Recently I was trapped in a hotel on a rainy weekend and I got sucked into a marathon of Clean House. (This is why I don’t keep cable at home. If stuff is on, I just fall into it.) I was mesmerized by the amount of stuff that some of these people had. Stuff was piled to the ceilings, bursting out of the garages, and filling every closet. As a neat freak, it was disturbing to say the least.
But as I watched, what really got my attention was the amount of money that was invested in this clutter. In some of these houses, thousands of dollars had been spent on stuff that wasn’t being used (heck, some of the participants didn’t even know what they had). Hundreds of dollars of holiday decorations, perfumes, clothes, shoes, toys, bath products, hobby supplies, car parts, and electronics. All of it just piled to the rafters, unused (some still in the original packages, unopened). Not to mention the stuff that was broken and useless and needed a new home in the landfill or recycling bin. Even the woman who said she never bought anything at retail price had hundreds of dollars of “bargains” overflowing out of every closet in the house.
I found myself wondering if there was a relationship in these homes between the amount of clutter and the amount of debt. I bet there is. I have no scientific proof, but logic says that with that much stuff there is likely debt that goes with it, unless the person makes or has a lot of money to begin with. Clutter doesn’t come cheap, even if all you ever buy is stuff on sale. In order to fill a house to the rafters with stuff you’ve got to be spending some serious money. If these people have money troubles, the first place they should look is at their mountains of clutter. Where did the money go? It went to all those clothes that have never been worn, all those kitchen gadgets that have never been used, and all those knick knacks that are filling the shelves.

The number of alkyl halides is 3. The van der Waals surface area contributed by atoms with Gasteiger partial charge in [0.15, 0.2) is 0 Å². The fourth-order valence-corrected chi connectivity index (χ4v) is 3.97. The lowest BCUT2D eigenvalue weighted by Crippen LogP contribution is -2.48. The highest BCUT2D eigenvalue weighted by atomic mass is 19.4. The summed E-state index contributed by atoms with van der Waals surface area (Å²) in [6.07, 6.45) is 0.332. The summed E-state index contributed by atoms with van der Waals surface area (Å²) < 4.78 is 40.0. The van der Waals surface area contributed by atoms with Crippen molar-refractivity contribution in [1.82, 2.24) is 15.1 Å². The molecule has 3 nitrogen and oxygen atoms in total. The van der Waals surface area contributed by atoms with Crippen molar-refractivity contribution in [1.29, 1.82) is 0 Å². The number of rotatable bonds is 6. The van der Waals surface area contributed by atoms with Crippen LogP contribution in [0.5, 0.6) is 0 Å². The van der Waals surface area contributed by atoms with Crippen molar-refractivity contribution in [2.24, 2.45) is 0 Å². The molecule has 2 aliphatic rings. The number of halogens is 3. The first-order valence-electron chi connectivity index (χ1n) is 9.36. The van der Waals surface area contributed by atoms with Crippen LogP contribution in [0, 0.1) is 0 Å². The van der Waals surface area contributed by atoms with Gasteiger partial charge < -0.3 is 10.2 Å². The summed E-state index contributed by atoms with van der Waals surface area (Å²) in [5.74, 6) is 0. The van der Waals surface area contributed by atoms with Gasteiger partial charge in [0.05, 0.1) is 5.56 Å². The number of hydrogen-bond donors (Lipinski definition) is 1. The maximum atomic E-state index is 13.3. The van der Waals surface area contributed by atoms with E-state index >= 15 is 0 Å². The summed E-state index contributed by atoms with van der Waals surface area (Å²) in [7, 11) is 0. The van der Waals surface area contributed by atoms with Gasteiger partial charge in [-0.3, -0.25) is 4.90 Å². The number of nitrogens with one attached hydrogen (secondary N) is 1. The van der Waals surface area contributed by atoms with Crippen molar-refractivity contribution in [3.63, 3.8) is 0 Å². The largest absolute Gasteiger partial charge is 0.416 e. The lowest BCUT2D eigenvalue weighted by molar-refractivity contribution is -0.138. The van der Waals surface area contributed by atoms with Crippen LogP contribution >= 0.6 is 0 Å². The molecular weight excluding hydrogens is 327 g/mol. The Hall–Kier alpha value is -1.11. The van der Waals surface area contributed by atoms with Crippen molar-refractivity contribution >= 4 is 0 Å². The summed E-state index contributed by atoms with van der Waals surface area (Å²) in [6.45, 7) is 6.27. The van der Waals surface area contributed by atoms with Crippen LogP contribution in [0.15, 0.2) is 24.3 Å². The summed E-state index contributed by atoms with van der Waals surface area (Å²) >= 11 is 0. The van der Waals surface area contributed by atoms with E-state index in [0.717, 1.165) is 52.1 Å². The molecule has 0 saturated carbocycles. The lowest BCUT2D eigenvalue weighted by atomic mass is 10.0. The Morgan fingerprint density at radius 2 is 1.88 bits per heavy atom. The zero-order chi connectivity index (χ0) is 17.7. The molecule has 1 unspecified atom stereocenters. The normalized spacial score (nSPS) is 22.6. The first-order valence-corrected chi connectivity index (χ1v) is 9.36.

If you have money troubles, look at your clutter. Do you have a lot of stuff you bought that you never use? Is there stuff you bought with the intention of starting a new hobby or business but then never got around to doing it? Do you have a lot of clothes with the tags still on? Are there bags and bags of “bargains” in your home that you’ll never find a use for? Are your kids drowning in toys they never play with? Sure, maybe you spent too much on eating out or other areas of your life, but I bet if you look at your clutter you’ll get a pretty good idea of where your money has gone.
The good news is that your clutter can be turned into money again. You won’t be able to recoup all that you paid, of course, but you can get some money back. On Clean House they have the mother of all yard sales to get rid of the junk and they seem to rake in a decent sum. You can have your own yard sale. Or you can sell on eBay or Craigslist or to another resale shop. Or you can donate your stuff to a charity and get a tax deduction. If you’ve got a lot of recyclable material, you can get money for that, too, at the scrap yard.
Once you’ve got it cleaned out, try this visualization when you’re tempted to clutter up again. Look at the thing you’re about to buy. If it costs $50, picture a fifty dollar bill in its place. (Or a stack of fifty ones if you like larger piles of money.) Then mentally lower that $50 to about $5, because that’s what you might get for it someday if you sell it. Then ask yourself which is more valuable to you: The thing, or the $50? Because that’s really the trade off you’re making. Your clutter is your money. Every item in your house represents money spent. When you’ve got stuff overflowing your home, that’s a lot of money you could have saved or used elsewhere. If you’d rather keep your money, leave the clutter item in the store.